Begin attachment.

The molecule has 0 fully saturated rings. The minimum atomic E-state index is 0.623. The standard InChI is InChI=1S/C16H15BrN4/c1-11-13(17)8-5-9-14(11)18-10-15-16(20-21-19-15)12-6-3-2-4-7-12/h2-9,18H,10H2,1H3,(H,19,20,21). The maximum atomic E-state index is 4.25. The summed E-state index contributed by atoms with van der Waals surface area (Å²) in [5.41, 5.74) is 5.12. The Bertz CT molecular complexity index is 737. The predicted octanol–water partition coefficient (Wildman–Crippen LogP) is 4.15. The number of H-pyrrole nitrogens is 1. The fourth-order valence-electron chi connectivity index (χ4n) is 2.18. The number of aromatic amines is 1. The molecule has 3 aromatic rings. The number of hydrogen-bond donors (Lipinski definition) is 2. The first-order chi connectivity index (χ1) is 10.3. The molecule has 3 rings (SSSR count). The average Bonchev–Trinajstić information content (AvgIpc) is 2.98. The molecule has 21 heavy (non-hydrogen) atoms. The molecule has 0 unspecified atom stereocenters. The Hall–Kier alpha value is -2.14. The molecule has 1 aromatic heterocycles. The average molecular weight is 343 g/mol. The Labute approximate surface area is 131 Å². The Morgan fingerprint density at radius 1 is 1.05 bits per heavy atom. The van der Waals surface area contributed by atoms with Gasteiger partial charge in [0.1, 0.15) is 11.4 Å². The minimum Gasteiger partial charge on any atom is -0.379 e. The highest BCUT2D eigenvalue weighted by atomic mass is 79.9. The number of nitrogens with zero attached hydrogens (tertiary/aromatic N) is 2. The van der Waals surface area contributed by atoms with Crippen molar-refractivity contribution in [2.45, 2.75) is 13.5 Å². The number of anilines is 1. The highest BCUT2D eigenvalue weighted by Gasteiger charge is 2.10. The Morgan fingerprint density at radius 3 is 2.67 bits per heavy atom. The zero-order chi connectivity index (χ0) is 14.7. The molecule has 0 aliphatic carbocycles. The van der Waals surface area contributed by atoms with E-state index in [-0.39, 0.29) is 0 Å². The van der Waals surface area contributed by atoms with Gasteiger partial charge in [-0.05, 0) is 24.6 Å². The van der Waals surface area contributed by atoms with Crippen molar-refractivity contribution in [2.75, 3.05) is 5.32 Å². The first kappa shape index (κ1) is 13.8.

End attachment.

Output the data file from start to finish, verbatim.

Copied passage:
The molecule has 0 fully saturated rings. The minimum atomic E-state index is 0.623. The standard InChI is InChI=1S/C16H15BrN4/c1-11-13(17)8-5-9-14(11)18-10-15-16(20-21-19-15)12-6-3-2-4-7-12/h2-9,18H,10H2,1H3,(H,19,20,21). The maximum atomic E-state index is 4.25. The summed E-state index contributed by atoms with van der Waals surface area (Å²) in [5.41, 5.74) is 5.12. The Bertz CT molecular complexity index is 737. The predicted octanol–water partition coefficient (Wildman–Crippen LogP) is 4.15. The number of H-pyrrole nitrogens is 1. The fourth-order valence-electron chi connectivity index (χ4n) is 2.18. The number of aromatic amines is 1. The molecule has 3 aromatic rings. The number of hydrogen-bond donors (Lipinski definition) is 2. The first-order chi connectivity index (χ1) is 10.3. The molecule has 3 rings (SSSR count). The average Bonchev–Trinajstić information content (AvgIpc) is 2.98. The molecule has 21 heavy (non-hydrogen) atoms. The molecule has 0 unspecified atom stereocenters. The Hall–Kier alpha value is -2.14. The molecule has 1 aromatic heterocycles. The average molecular weight is 343 g/mol. The Labute approximate surface area is 131 Å². The Morgan fingerprint density at radius 1 is 1.05 bits per heavy atom. The van der Waals surface area contributed by atoms with Gasteiger partial charge in [0.1, 0.15) is 11.4 Å². The minimum Gasteiger partial charge on any atom is -0.379 e. The highest BCUT2D eigenvalue weighted by atomic mass is 79.9. The number of nitrogens with zero attached hydrogens (tertiary/aromatic N) is 2. The van der Waals surface area contributed by atoms with Crippen molar-refractivity contribution in [2.45, 2.75) is 13.5 Å². The number of anilines is 1. The highest BCUT2D eigenvalue weighted by Gasteiger charge is 2.10. The Morgan fingerprint density at radius 3 is 2.67 bits per heavy atom. The zero-order chi connectivity index (χ0) is 14.7. The molecule has 0 aliphatic carbocycles. The van der Waals surface area contributed by atoms with E-state index in [-0.39, 0.29) is 0 Å². The van der Waals surface area contributed by atoms with Gasteiger partial charge in [-0.05, 0) is 24.6 Å². The van der Waals surface area contributed by atoms with Crippen molar-refractivity contribution in [2.75, 3.05) is 5.32 Å². The first kappa shape index (κ1) is 13.8.